In April 2011, as part of a long-term shift toward transparency, then Federal Reserve Chair Ben Bernanke started holding press conferences on the final day of some Federal Open Market Committee (FOMC) meetings. These press conferences have since become a highly anticipated part of the Fed’s communications with the public. Recent events highlight just how large the impact of FOMC press conferences can be on markets: during six FOMC press conferences in the past year, the S&P 500 lost or gained over 1% – $300 billion – in value.
A large literature considers how Fed communications affect financial markets (as surveyed by Blinder et al. 2008, and with recent contributions by Hansen and McMahon 2016, Nakamura and Steinsson 2018, Bauer and Swanson 2022, and Byrne et al. 2023). In a recent paper (Narain and Sangani 2023), we build on this literature by documenting two new facts about the market impact of FOMC press conferences.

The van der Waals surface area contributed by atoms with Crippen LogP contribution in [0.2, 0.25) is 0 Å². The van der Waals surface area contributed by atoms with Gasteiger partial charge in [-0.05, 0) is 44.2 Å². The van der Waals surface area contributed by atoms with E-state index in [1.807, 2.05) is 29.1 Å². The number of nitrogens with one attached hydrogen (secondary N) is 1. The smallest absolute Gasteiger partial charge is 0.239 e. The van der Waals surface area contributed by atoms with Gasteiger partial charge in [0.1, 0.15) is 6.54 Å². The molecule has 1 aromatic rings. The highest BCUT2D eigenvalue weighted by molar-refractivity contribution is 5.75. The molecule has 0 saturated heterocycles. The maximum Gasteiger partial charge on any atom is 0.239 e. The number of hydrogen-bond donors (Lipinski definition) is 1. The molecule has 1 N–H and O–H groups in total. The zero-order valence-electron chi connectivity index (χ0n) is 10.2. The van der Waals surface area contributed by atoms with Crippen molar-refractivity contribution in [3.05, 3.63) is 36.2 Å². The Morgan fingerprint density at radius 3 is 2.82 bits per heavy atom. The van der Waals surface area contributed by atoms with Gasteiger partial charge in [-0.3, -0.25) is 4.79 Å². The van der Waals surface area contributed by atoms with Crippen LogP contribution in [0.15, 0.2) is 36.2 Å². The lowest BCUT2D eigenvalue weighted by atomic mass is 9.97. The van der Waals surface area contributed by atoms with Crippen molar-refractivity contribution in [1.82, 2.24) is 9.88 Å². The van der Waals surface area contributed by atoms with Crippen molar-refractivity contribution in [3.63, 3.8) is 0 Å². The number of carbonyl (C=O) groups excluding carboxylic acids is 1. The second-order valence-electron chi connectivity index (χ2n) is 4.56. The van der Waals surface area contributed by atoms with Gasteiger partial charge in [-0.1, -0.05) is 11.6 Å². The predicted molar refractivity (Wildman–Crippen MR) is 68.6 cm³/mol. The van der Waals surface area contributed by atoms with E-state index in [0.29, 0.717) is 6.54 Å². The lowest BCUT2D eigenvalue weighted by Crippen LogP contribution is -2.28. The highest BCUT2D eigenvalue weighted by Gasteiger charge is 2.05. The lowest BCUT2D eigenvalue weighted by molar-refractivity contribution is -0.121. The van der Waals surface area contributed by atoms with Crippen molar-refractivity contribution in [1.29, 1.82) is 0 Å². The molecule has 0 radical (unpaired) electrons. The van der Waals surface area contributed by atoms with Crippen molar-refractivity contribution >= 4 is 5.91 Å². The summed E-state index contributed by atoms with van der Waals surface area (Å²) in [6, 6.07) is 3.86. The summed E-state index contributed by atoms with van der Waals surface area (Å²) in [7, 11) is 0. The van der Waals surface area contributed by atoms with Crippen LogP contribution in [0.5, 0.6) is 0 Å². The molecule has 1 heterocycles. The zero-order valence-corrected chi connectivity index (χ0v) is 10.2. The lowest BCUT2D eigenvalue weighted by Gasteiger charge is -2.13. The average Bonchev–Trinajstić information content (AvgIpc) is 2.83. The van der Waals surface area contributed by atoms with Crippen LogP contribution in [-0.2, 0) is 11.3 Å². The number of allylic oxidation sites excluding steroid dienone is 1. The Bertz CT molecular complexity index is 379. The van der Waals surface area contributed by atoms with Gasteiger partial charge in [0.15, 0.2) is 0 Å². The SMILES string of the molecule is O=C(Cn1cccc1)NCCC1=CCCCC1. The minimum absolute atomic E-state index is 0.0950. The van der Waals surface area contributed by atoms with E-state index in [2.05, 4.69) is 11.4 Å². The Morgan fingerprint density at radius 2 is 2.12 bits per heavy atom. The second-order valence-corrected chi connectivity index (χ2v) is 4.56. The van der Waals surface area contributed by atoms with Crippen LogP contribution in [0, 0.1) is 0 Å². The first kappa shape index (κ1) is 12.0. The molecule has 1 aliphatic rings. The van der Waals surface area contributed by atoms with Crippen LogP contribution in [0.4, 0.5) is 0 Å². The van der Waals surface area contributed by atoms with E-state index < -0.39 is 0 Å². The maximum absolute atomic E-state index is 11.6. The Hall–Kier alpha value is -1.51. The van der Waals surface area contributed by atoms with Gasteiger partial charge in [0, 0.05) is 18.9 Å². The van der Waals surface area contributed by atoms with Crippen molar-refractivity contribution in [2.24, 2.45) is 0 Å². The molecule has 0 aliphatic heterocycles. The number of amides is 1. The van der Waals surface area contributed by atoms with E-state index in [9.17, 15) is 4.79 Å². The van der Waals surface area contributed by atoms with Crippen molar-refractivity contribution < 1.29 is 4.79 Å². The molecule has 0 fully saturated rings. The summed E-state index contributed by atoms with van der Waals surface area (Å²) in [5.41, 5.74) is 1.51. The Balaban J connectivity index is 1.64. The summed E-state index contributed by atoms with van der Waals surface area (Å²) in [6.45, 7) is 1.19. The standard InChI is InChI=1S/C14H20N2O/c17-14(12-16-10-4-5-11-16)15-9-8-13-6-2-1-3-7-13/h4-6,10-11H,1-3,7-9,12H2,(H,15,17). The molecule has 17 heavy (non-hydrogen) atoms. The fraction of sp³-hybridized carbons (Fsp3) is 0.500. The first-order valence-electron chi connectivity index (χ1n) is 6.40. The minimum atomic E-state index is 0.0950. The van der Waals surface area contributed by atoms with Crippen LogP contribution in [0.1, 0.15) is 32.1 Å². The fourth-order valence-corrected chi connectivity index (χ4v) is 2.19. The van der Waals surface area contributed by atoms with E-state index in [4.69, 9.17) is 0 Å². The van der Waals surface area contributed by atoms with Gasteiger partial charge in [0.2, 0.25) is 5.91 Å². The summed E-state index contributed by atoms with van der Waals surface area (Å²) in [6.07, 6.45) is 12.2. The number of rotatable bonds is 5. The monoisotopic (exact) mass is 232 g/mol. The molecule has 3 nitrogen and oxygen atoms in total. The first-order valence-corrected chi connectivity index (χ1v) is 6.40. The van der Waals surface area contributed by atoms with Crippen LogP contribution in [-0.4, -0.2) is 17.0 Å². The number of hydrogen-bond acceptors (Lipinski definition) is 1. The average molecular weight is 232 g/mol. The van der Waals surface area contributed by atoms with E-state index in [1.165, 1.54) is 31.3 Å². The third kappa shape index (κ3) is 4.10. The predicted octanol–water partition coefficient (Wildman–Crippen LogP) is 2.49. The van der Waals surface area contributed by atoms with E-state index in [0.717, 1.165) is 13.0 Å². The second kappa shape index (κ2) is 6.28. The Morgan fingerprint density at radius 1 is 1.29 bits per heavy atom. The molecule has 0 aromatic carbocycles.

First, market volatility is higher during FOMC press conferences than at other times. This has been true since 2011 but is especially the case for press conferences given by current Fed Chair Jerome Powell, suggesting that press conferences have played an outsized role in shaping recent market expectations. Second, before the COVID-19 pandemic, the press conference tended to reinforce the FOMC statement, with markets moving in the same direction during the press conference as they did when initially reacting to the statement. However, since the start of the pandemic, stock and bond markets have tended to move in the opposite direction during press conferences compared to their initial reaction to the FOMC statement. This reversal in direction is systematically linked to the words used in Chair Powell’s speeches. In this column, we discuss these patterns and what they mean for Fed communications going forward.